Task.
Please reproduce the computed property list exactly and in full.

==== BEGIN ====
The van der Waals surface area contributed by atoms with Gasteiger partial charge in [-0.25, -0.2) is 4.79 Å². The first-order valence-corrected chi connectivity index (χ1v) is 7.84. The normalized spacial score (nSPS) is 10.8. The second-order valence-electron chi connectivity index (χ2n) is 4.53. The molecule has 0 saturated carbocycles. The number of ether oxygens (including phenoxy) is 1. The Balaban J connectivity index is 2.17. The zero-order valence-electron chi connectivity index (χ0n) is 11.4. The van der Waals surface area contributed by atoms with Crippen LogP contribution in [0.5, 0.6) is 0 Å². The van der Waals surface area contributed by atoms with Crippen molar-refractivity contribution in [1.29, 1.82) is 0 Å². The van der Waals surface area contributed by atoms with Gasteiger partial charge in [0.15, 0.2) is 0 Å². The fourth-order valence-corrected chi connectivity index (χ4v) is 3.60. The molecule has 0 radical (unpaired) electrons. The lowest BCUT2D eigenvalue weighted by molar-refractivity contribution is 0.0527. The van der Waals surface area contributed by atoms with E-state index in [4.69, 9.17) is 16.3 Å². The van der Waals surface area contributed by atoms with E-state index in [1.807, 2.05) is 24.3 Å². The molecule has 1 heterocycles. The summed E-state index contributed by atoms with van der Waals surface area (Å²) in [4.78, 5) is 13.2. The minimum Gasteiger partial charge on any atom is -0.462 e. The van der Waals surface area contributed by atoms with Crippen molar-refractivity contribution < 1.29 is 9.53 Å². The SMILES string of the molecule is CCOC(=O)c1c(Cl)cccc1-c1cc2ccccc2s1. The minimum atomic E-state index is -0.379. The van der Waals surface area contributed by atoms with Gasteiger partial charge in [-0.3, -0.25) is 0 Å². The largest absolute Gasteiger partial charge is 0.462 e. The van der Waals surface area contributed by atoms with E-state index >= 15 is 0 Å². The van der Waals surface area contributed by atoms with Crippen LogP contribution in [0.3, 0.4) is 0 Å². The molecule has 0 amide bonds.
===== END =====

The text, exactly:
The van der Waals surface area contributed by atoms with Gasteiger partial charge in [-0.25, -0.2) is 4.79 Å². The first-order valence-corrected chi connectivity index (χ1v) is 7.84. The normalized spacial score (nSPS) is 10.8. The second-order valence-electron chi connectivity index (χ2n) is 4.53. The molecule has 0 saturated carbocycles. The number of ether oxygens (including phenoxy) is 1. The Balaban J connectivity index is 2.17. The zero-order valence-electron chi connectivity index (χ0n) is 11.4. The van der Waals surface area contributed by atoms with Crippen LogP contribution in [0.5, 0.6) is 0 Å². The van der Waals surface area contributed by atoms with Crippen molar-refractivity contribution in [1.29, 1.82) is 0 Å². The van der Waals surface area contributed by atoms with Gasteiger partial charge in [0.15, 0.2) is 0 Å². The fourth-order valence-corrected chi connectivity index (χ4v) is 3.60. The molecule has 0 radical (unpaired) electrons. The lowest BCUT2D eigenvalue weighted by molar-refractivity contribution is 0.0527. The van der Waals surface area contributed by atoms with E-state index in [4.69, 9.17) is 16.3 Å². The van der Waals surface area contributed by atoms with E-state index in [1.807, 2.05) is 24.3 Å². The molecule has 1 heterocycles. The summed E-state index contributed by atoms with van der Waals surface area (Å²) in [4.78, 5) is 13.2. The minimum Gasteiger partial charge on any atom is -0.462 e. The van der Waals surface area contributed by atoms with Crippen molar-refractivity contribution < 1.29 is 9.53 Å². The SMILES string of the molecule is CCOC(=O)c1c(Cl)cccc1-c1cc2ccccc2s1. The minimum atomic E-state index is -0.379. The van der Waals surface area contributed by atoms with Gasteiger partial charge in [-0.3, -0.25) is 0 Å². The largest absolute Gasteiger partial charge is 0.462 e. The van der Waals surface area contributed by atoms with E-state index >= 15 is 0 Å². The van der Waals surface area contributed by atoms with Crippen LogP contribution in [0.3, 0.4) is 0 Å². The molecule has 0 amide bonds.